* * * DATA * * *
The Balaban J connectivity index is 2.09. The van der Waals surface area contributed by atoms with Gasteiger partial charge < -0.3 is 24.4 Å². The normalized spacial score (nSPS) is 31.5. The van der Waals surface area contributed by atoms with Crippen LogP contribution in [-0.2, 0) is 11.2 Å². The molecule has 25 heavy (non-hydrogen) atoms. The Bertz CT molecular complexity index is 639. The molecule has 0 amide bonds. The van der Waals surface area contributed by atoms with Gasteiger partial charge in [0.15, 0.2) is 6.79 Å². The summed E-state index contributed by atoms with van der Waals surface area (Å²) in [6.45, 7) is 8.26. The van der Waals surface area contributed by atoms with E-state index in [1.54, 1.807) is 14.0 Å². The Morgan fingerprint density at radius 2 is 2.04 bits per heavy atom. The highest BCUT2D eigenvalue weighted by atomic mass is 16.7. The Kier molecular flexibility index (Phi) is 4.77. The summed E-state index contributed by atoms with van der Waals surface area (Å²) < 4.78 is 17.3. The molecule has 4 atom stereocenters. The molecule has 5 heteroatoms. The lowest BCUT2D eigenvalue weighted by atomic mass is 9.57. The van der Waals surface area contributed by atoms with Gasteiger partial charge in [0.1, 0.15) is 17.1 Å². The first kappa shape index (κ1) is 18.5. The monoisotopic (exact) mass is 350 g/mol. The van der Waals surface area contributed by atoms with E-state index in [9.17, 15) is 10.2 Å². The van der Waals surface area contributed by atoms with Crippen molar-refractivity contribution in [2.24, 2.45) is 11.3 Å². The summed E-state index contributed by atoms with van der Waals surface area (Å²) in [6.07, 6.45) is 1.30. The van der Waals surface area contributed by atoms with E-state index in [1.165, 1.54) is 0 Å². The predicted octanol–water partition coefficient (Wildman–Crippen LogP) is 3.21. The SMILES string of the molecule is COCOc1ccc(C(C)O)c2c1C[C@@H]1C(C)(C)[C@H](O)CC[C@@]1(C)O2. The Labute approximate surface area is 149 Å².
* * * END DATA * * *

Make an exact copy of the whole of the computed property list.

The Balaban J connectivity index is 2.09. The van der Waals surface area contributed by atoms with Gasteiger partial charge < -0.3 is 24.4 Å². The normalized spacial score (nSPS) is 31.5. The van der Waals surface area contributed by atoms with Crippen LogP contribution in [-0.2, 0) is 11.2 Å². The molecule has 25 heavy (non-hydrogen) atoms. The Bertz CT molecular complexity index is 639. The molecule has 0 amide bonds. The van der Waals surface area contributed by atoms with Gasteiger partial charge in [0.15, 0.2) is 6.79 Å². The summed E-state index contributed by atoms with van der Waals surface area (Å²) in [6.45, 7) is 8.26. The van der Waals surface area contributed by atoms with E-state index in [1.54, 1.807) is 14.0 Å². The Morgan fingerprint density at radius 2 is 2.04 bits per heavy atom. The highest BCUT2D eigenvalue weighted by atomic mass is 16.7. The Kier molecular flexibility index (Phi) is 4.77. The summed E-state index contributed by atoms with van der Waals surface area (Å²) < 4.78 is 17.3. The molecule has 4 atom stereocenters. The molecule has 5 heteroatoms. The lowest BCUT2D eigenvalue weighted by atomic mass is 9.57. The van der Waals surface area contributed by atoms with Gasteiger partial charge in [0.1, 0.15) is 17.1 Å². The first kappa shape index (κ1) is 18.5. The monoisotopic (exact) mass is 350 g/mol. The van der Waals surface area contributed by atoms with E-state index in [9.17, 15) is 10.2 Å². The van der Waals surface area contributed by atoms with Crippen molar-refractivity contribution in [2.24, 2.45) is 11.3 Å². The summed E-state index contributed by atoms with van der Waals surface area (Å²) in [6.07, 6.45) is 1.30. The van der Waals surface area contributed by atoms with E-state index in [1.165, 1.54) is 0 Å². The predicted octanol–water partition coefficient (Wildman–Crippen LogP) is 3.21. The SMILES string of the molecule is COCOc1ccc(C(C)O)c2c1C[C@@H]1C(C)(C)[C@H](O)CC[C@@]1(C)O2. The Labute approximate surface area is 149 Å².